Alicia Dawson is a real estate broker with Alicia Dawson Real Estate Group; Kerry Williams is the founder and CEO of Beacon Systems.

Real Estate

5 Homeowners Share How They Sealed the Deal

Real stories from Dallas' overheated housing market.

Newly Engaged Couple Consolidates in Preston Hollow

The Homeowners: Alicia Dawson is a real estate broker with Alicia Dawson Real Estate Group; Kerry Williams is the founder and CEO of Beacon Systems.

Former Pads: A 1930s duplex in University Park and a four-car-garage house in Colleyville

Scored: A 5,037-square-foot new-build in Preston Hollow for $1.735 million

The Hunt: After getting engaged last year, the couple decided to consolidate households. Kerry, who had lived in Colleyville for nearly two decades, volunteered to move to Dallas to be closer to Alicia’s work. They started looking at houses in University Park, Devonshire, and Bluffview, but Alicia knew that because of the tight market, they couldn’t make an offer until Kerry’s house was under contract.

The Deal: Kerry found a buyer for her traditional house, furniture and all, then things got serious. “We almost bought a house at Preston and Boca Raton,” Alicia says. “It was a Mediterranean on a great-sized lot, but it needed a lot of work.” Instead, they zeroed in on a modern farmhouse under construction by LRO Residential. They made an offer within a couple of days and closed so quickly that they were able to customize some of the finishes. “We love the area,” Alicia says. “It has lots of trees and we’re right by the park, perfect for Louie and Fergie, our English bulldogs, and Lindy, our Pomeranian.” Sadly, the bulldogs were too plump to be held for the photo.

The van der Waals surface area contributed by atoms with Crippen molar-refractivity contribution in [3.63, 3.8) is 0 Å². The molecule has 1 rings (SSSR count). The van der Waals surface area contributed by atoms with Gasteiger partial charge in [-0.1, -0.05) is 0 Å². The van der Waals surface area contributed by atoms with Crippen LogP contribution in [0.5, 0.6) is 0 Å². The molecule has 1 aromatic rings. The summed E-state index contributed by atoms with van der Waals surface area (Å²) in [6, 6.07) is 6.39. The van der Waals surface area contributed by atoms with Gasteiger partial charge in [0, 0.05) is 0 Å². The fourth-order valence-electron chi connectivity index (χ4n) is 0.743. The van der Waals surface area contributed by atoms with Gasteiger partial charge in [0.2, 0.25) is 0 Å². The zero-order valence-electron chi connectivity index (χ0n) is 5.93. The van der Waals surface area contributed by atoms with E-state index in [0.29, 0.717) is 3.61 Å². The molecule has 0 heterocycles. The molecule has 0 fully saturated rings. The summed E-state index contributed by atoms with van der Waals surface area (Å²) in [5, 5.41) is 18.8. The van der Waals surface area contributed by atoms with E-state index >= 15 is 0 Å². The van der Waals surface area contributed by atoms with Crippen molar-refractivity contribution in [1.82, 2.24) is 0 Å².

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Bachelor Sells Century-Old Home to Rent New Uptown Pad

The Homeowner: Adam Hollins is a premium sales executive at American Airlines Center.

Former Pad: A 1915 bungalow on Richard Avenue in Lower Greenville

Scored: A 644-square-foot, one-bedroom on the 16th floor of the One Uptown apartments for $2,270 a month

The Hunt: Hollins bought his fixer-upper in 2006 and did several major remodels over the years. Hoping to make a profit while it was still a seller’s market, wanting a change in social scenery, plus the possibility that he might soon leave the city—all prompted Hollins to set his sights on luxury rentals near downtown. “I thought I’d live the best life in Dallas while I still can,” he says.

The Deal: In late February, Hollins toured several high-rises, but the brand-new One Uptown building won him over with floor-to-ceiling windows on all outside walls, wraparound decks, walkability to Whole Foods and his work, and, most important, a relaxed policy on breaking a lease. Hollins gave away most of his furniture and began enjoying his new view within a week.

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Family Makes Strategic School Zone Move

The Homeowners: Cantrell Thomas owns a tax consulting firm; Tracee Thomas is a corporate attorney.

Former Pad: A 12-year-old brick traditional in Frisco Heights

Scored: A 4,068-square-foot, five-bedroom Shaddock home in Frisco’s Villages of Stonelake community

The Hunt: The Thomases had long been eyeing the newer subdivision cropping up across from theirs, and then they had a greater reason to move: the high schools were rezoned, and they wanted to keep their oldest son at Independence.